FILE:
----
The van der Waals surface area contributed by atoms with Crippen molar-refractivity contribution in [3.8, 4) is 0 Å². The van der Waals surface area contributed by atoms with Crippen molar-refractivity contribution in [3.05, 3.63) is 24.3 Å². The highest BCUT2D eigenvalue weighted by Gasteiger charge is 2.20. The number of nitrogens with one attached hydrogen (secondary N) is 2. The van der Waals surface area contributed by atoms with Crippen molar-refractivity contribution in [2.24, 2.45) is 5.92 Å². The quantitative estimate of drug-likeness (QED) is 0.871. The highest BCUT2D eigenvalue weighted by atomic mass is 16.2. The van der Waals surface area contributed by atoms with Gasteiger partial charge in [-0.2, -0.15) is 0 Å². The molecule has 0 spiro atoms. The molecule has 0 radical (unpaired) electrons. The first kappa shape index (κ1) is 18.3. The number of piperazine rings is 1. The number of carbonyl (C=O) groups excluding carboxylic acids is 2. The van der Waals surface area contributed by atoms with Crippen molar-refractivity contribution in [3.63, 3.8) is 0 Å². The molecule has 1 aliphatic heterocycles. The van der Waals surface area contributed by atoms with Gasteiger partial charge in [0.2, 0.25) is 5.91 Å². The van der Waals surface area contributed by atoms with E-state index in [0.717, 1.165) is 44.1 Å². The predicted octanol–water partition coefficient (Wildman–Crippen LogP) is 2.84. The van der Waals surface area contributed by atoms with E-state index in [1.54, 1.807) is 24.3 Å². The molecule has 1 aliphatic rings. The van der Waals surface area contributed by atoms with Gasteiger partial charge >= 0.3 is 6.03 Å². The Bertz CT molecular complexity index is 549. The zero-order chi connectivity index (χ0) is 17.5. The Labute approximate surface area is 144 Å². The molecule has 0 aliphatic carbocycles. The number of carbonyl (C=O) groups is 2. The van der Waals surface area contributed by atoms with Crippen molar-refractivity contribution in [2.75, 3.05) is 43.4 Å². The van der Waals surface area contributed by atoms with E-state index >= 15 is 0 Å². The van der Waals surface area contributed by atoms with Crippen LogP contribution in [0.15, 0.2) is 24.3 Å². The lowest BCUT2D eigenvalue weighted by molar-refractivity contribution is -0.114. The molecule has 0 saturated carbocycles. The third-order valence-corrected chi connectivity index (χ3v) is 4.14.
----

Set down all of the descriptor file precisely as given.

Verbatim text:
The van der Waals surface area contributed by atoms with Crippen molar-refractivity contribution in [3.8, 4) is 0 Å². The van der Waals surface area contributed by atoms with Crippen molar-refractivity contribution in [3.05, 3.63) is 24.3 Å². The highest BCUT2D eigenvalue weighted by Gasteiger charge is 2.20. The number of nitrogens with one attached hydrogen (secondary N) is 2. The van der Waals surface area contributed by atoms with Crippen molar-refractivity contribution in [2.24, 2.45) is 5.92 Å². The quantitative estimate of drug-likeness (QED) is 0.871. The highest BCUT2D eigenvalue weighted by atomic mass is 16.2. The van der Waals surface area contributed by atoms with Gasteiger partial charge in [-0.2, -0.15) is 0 Å². The molecule has 0 spiro atoms. The molecule has 0 radical (unpaired) electrons. The first kappa shape index (κ1) is 18.3. The number of piperazine rings is 1. The number of carbonyl (C=O) groups excluding carboxylic acids is 2. The van der Waals surface area contributed by atoms with Crippen molar-refractivity contribution in [3.63, 3.8) is 0 Å². The molecule has 1 aliphatic heterocycles. The van der Waals surface area contributed by atoms with Gasteiger partial charge in [0.2, 0.25) is 5.91 Å². The van der Waals surface area contributed by atoms with E-state index in [0.717, 1.165) is 44.1 Å². The predicted octanol–water partition coefficient (Wildman–Crippen LogP) is 2.84. The van der Waals surface area contributed by atoms with E-state index in [1.54, 1.807) is 24.3 Å². The molecule has 1 aliphatic rings. The van der Waals surface area contributed by atoms with Gasteiger partial charge >= 0.3 is 6.03 Å². The Bertz CT molecular complexity index is 549. The zero-order chi connectivity index (χ0) is 17.5. The Labute approximate surface area is 144 Å². The molecule has 0 aliphatic carbocycles. The number of carbonyl (C=O) groups is 2. The van der Waals surface area contributed by atoms with Crippen molar-refractivity contribution in [2.75, 3.05) is 43.4 Å². The van der Waals surface area contributed by atoms with E-state index >= 15 is 0 Å². The van der Waals surface area contributed by atoms with Crippen LogP contribution in [0.15, 0.2) is 24.3 Å². The lowest BCUT2D eigenvalue weighted by molar-refractivity contribution is -0.114. The molecule has 0 saturated carbocycles. The third-order valence-corrected chi connectivity index (χ3v) is 4.14.